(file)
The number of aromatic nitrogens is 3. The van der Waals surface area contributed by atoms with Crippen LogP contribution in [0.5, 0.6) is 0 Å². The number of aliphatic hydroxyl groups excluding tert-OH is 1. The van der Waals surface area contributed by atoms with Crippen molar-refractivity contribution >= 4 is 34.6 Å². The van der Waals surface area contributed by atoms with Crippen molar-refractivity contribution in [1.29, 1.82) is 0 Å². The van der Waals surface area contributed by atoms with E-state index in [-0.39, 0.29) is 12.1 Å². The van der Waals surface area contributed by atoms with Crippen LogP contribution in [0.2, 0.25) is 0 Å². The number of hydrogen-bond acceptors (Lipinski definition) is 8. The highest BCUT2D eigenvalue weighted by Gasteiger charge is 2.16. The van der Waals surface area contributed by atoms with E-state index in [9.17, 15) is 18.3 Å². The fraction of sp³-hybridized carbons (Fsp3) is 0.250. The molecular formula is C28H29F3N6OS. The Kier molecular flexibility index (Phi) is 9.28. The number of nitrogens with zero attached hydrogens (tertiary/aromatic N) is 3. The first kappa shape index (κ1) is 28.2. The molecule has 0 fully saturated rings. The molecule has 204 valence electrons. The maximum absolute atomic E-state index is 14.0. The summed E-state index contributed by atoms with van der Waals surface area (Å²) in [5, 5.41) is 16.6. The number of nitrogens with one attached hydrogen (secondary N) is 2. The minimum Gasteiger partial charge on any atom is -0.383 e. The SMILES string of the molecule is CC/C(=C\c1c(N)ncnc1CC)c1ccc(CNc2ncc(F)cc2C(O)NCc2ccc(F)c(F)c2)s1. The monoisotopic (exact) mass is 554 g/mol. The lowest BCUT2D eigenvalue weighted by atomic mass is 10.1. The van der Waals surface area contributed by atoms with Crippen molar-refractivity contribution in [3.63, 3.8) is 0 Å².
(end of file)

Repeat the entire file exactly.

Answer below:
The number of aromatic nitrogens is 3. The van der Waals surface area contributed by atoms with Crippen LogP contribution in [0.5, 0.6) is 0 Å². The number of aliphatic hydroxyl groups excluding tert-OH is 1. The van der Waals surface area contributed by atoms with Crippen molar-refractivity contribution >= 4 is 34.6 Å². The van der Waals surface area contributed by atoms with Crippen molar-refractivity contribution in [1.29, 1.82) is 0 Å². The van der Waals surface area contributed by atoms with E-state index in [-0.39, 0.29) is 12.1 Å². The van der Waals surface area contributed by atoms with Crippen LogP contribution in [0.2, 0.25) is 0 Å². The number of hydrogen-bond acceptors (Lipinski definition) is 8. The highest BCUT2D eigenvalue weighted by Gasteiger charge is 2.16. The van der Waals surface area contributed by atoms with E-state index in [9.17, 15) is 18.3 Å². The fraction of sp³-hybridized carbons (Fsp3) is 0.250. The molecular formula is C28H29F3N6OS. The Kier molecular flexibility index (Phi) is 9.28. The number of nitrogens with zero attached hydrogens (tertiary/aromatic N) is 3. The first kappa shape index (κ1) is 28.2. The molecule has 0 fully saturated rings. The molecule has 204 valence electrons. The maximum absolute atomic E-state index is 14.0. The summed E-state index contributed by atoms with van der Waals surface area (Å²) in [5, 5.41) is 16.6. The number of nitrogens with one attached hydrogen (secondary N) is 2. The minimum Gasteiger partial charge on any atom is -0.383 e. The SMILES string of the molecule is CC/C(=C\c1c(N)ncnc1CC)c1ccc(CNc2ncc(F)cc2C(O)NCc2ccc(F)c(F)c2)s1. The monoisotopic (exact) mass is 554 g/mol. The lowest BCUT2D eigenvalue weighted by atomic mass is 10.1. The van der Waals surface area contributed by atoms with Crippen molar-refractivity contribution in [3.63, 3.8) is 0 Å².